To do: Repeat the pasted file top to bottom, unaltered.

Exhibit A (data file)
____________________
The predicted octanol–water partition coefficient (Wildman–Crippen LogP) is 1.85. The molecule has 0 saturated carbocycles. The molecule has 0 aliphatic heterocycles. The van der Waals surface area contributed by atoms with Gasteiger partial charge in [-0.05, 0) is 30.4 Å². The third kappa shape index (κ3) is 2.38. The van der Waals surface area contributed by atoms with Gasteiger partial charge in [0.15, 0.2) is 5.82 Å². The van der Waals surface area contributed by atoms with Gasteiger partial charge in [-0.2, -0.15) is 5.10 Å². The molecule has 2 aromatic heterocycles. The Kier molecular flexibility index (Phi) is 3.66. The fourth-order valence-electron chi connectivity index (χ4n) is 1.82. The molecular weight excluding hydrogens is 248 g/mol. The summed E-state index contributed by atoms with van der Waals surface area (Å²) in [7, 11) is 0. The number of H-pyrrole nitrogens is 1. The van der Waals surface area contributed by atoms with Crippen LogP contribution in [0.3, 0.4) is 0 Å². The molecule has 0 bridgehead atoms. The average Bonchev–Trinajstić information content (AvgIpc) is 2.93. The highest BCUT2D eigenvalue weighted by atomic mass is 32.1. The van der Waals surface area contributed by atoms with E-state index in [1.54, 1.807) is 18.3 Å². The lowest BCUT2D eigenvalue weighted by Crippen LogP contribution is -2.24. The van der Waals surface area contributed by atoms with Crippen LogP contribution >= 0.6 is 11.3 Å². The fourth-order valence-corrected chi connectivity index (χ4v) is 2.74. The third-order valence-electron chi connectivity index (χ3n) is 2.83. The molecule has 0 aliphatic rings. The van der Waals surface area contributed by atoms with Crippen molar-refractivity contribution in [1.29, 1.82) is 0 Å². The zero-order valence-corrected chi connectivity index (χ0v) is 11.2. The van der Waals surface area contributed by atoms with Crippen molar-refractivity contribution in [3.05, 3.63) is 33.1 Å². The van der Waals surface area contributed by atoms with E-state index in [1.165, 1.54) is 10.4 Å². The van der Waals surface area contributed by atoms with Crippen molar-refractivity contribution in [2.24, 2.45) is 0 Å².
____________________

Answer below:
The predicted octanol–water partition coefficient (Wildman–Crippen LogP) is 1.85. The molecule has 0 saturated carbocycles. The molecule has 0 aliphatic heterocycles. The van der Waals surface area contributed by atoms with Gasteiger partial charge in [-0.05, 0) is 30.4 Å². The third kappa shape index (κ3) is 2.38. The van der Waals surface area contributed by atoms with Gasteiger partial charge in [0.15, 0.2) is 5.82 Å². The van der Waals surface area contributed by atoms with Gasteiger partial charge in [-0.2, -0.15) is 5.10 Å². The molecule has 2 aromatic heterocycles. The Kier molecular flexibility index (Phi) is 3.66. The fourth-order valence-electron chi connectivity index (χ4n) is 1.82. The molecular weight excluding hydrogens is 248 g/mol. The summed E-state index contributed by atoms with van der Waals surface area (Å²) in [7, 11) is 0. The number of H-pyrrole nitrogens is 1. The van der Waals surface area contributed by atoms with Crippen LogP contribution in [0.3, 0.4) is 0 Å². The molecule has 0 bridgehead atoms. The average Bonchev–Trinajstić information content (AvgIpc) is 2.93. The highest BCUT2D eigenvalue weighted by atomic mass is 32.1. The van der Waals surface area contributed by atoms with E-state index in [1.54, 1.807) is 18.3 Å². The lowest BCUT2D eigenvalue weighted by Crippen LogP contribution is -2.24. The van der Waals surface area contributed by atoms with Crippen LogP contribution >= 0.6 is 11.3 Å². The fourth-order valence-corrected chi connectivity index (χ4v) is 2.74. The third-order valence-electron chi connectivity index (χ3n) is 2.83. The molecule has 0 aliphatic rings. The van der Waals surface area contributed by atoms with Crippen molar-refractivity contribution in [1.29, 1.82) is 0 Å². The zero-order valence-corrected chi connectivity index (χ0v) is 11.2. The van der Waals surface area contributed by atoms with Crippen molar-refractivity contribution in [3.05, 3.63) is 33.1 Å². The van der Waals surface area contributed by atoms with E-state index in [1.165, 1.54) is 10.4 Å². The van der Waals surface area contributed by atoms with Crippen molar-refractivity contribution in [2.24, 2.45) is 0 Å².